Tuesday, November 17, 2009

Ripley's Believe It or Not Special Edition 2010

Biblio Bits Ripley's Believe It or Not! Special Edition 2010, Ripley Entertainment Inc. , 2009 (ISBN 9780545143455)

Reading Level/Interest Age Ages 9-12

Genre Nonfiction

Plot Summary
Everything you ever wanted to know about what's wacky, weird, and wonderful in the world. Chapter headings include "On the Road," "Take Off," "Way to Live," "Art and Minds," "All Shapes and Sizes," and "Call of the Wild." Ever wonder about great triumphs of toothpick-sculpting? A LEGO tower that is almost 100 feet tall? How about a ten-mile-long gum-wrapper chain that took 40 years to make? Glow-in-the-dark tattoos? The Human Jigsaw Puzzle who is covered with tattoos, has horn implants, body piercings, and reshaped ears? All of this plus many more weird facts, people, and strange things---believe it or not!

Critical Evaluation
This title, like The Guinness Book of World Records, has great appeal for tweens. There is lots of potential for gross-out and wonderment within these pages. It is a great choice for magazine-lovers, as the pages and format read like a magazine: brief "articles" and lots of sidebars and photographs. The reading level is not high, so it may also be a good selection for reluctant readers.

Reader's Annotation
The most miniature knitted gloves, the tallest LEGO tower, mosaic art made with fruit stickers, a Cooper Mini with a toupee, and a man who cured his cancer by eating sand---all this and more within these pages! A great book for browsing and flipping through.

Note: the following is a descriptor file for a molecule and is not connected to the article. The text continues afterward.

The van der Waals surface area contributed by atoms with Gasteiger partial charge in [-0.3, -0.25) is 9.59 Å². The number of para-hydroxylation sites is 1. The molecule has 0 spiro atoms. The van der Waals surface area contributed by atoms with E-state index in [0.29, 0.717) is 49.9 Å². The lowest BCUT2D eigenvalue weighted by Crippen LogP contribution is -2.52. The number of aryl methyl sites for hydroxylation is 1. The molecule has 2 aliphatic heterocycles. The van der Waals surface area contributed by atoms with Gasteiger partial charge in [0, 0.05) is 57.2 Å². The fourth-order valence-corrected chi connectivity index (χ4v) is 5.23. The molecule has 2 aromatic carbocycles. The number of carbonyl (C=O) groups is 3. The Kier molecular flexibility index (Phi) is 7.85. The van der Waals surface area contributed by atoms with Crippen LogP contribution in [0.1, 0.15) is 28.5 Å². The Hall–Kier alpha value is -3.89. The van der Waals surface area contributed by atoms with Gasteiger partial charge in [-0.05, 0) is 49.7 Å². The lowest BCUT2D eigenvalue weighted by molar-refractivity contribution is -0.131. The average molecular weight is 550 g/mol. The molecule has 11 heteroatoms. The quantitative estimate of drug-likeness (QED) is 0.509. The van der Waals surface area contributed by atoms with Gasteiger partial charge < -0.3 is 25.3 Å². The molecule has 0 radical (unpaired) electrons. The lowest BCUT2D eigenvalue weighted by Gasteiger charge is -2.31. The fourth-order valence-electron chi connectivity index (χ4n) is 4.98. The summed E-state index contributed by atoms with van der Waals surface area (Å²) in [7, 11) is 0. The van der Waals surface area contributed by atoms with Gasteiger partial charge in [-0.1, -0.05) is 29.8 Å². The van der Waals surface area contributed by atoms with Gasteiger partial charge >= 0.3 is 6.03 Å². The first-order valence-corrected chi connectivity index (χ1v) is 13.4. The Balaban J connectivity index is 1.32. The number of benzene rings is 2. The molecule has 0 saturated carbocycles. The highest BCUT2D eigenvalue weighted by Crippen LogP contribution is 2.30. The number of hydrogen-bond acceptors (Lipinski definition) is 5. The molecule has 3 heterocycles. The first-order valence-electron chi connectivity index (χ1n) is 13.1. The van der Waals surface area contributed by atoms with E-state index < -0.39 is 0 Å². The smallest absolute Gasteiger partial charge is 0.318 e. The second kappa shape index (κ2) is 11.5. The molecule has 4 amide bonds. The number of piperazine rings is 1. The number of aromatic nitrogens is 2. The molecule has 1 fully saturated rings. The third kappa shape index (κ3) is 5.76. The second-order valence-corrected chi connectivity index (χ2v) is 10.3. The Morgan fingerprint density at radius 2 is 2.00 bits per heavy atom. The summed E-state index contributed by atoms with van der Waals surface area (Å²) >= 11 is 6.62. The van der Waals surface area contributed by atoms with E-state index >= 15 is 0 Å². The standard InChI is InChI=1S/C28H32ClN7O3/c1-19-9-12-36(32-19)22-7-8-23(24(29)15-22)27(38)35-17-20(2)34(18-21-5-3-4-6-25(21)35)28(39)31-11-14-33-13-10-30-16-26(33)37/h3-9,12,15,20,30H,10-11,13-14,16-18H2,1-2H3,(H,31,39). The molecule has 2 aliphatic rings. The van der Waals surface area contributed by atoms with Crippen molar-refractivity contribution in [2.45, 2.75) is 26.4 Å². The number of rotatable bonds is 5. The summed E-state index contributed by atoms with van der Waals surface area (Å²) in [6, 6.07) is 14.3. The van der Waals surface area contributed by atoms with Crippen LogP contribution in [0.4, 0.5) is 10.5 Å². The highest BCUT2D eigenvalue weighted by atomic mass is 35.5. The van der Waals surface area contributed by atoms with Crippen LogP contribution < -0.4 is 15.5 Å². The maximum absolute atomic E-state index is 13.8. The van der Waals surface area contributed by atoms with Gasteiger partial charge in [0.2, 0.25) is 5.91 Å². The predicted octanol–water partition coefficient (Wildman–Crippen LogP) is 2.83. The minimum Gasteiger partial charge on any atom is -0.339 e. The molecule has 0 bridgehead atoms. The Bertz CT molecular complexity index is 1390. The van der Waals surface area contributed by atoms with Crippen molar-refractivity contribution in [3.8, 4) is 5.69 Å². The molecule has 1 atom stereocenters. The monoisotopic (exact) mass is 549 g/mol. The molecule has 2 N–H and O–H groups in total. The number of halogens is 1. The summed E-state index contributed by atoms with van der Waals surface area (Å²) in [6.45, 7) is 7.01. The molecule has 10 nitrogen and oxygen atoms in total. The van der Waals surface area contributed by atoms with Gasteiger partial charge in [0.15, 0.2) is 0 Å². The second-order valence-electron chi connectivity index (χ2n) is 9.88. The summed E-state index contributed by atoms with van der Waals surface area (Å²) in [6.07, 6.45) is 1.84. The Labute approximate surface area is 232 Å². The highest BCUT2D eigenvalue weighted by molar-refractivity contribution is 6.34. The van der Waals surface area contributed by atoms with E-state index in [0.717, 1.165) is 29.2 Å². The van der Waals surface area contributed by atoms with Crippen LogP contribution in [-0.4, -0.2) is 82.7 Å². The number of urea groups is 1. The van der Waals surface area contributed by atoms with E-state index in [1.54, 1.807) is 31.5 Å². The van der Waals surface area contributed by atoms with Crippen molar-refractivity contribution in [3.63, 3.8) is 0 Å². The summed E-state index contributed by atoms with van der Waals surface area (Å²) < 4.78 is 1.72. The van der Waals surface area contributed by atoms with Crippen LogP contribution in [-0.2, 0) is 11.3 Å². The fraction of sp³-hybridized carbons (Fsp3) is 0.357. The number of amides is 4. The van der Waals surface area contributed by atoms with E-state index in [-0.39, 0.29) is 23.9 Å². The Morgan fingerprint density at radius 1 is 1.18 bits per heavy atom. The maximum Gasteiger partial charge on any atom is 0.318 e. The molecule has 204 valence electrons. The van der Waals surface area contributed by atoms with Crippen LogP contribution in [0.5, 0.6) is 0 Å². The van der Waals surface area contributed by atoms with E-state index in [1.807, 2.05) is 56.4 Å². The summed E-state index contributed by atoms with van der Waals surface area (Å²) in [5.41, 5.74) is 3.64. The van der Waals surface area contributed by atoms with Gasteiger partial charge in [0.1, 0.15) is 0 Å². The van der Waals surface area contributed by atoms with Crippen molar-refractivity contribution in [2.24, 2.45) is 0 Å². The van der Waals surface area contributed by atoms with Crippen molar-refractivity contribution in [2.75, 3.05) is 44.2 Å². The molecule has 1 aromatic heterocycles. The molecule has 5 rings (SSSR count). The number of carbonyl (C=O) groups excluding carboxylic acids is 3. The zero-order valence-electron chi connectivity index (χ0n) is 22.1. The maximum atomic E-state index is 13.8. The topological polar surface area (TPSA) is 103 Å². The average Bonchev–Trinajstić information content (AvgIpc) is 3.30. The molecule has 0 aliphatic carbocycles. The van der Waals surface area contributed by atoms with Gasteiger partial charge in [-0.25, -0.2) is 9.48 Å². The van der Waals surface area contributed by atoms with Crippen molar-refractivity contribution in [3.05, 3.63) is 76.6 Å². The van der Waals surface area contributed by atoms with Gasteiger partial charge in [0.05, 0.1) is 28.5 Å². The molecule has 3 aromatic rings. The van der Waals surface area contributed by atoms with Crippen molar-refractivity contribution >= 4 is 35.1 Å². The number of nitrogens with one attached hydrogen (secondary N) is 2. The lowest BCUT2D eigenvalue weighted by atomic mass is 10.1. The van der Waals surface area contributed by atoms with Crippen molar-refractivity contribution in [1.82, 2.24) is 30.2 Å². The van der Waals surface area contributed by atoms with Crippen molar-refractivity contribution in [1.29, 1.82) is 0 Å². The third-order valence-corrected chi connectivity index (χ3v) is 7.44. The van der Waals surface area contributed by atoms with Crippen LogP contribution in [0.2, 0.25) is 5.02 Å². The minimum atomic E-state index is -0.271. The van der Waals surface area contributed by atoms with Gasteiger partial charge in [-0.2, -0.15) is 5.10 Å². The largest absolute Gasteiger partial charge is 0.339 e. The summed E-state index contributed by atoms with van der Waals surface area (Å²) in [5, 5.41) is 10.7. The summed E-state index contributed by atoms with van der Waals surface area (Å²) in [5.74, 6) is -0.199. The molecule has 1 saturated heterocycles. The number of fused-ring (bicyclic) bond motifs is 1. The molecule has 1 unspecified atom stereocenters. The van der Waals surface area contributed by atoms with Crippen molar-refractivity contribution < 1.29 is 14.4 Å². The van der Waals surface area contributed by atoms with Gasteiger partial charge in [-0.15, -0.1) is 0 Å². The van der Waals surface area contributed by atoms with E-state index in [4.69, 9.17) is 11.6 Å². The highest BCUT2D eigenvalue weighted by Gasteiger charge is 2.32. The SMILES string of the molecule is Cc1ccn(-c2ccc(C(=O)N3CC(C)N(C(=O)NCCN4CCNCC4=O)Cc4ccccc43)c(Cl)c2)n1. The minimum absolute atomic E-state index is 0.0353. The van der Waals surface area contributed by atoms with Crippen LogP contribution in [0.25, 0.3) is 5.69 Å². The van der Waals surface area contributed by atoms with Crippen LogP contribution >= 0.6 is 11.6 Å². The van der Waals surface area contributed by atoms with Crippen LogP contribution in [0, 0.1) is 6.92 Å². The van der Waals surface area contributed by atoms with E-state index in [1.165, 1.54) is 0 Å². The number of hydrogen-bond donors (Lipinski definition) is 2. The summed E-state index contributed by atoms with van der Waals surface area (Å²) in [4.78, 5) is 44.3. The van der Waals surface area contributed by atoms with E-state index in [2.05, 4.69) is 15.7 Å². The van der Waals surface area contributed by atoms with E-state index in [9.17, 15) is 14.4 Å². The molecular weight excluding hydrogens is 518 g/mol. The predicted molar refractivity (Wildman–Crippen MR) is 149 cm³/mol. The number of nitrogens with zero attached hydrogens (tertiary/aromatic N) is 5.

Author Information
Robert Ripley lived from 1890-1949 and worked as an illustrator for The New York Globe. He collected and published the quirky real-life wonders in a cartoon for The Globe. The cartoon was so popular that Ripley began traveling the world in search of new stories. According to the preface in the book, he traveled to over 200 countries and covered over 464,000 miles. There are 30 Ripley's Believe It or Not! museums worldwide, it was a TV show, and it is an annual publication. (Information in this biography is from the book itself.)

Challenge issues
There are plenty of things one might object to in this book, both aesthetically and morally (see above for examples). The larger issue of spectatorship with regards to other human beings and their choices or anomalies, could raise some lively debate.

Booktalking Ideas
A perfect book to include in a booktalk that features the theme of gross, weird and wacky. Coupling this title with The Guinness Book of World Records, The Book of Totally Irresponsible Science (Connolly), and maybe featuring the magazine National Geographic Kids could make an appealing booktalk for reluctant (boy?) readers.

Curriculum Ties
A fun creative writing prompt for this title might be to choose a page at random and to create some sort of backstory for one of the entries listed. What's it like for the Chinese waitress whose feet are turned the wrong way? How did she learn to walk? How did the man who created the longest gum-wrapper chain get his idea? What was he like as a kid, when he started it? What would it have been like to be involved with making the world's largest donut sculpture, sculpted out of real donuts?
The options are endless. It could also be an opportunity for a social studies research project or teaching research skills, to examine some of the places and details of the events and locations that are mentioned.

Why this book?
I had to have some representation of the gross-out genre in this project!


Rockport Public Library owns?

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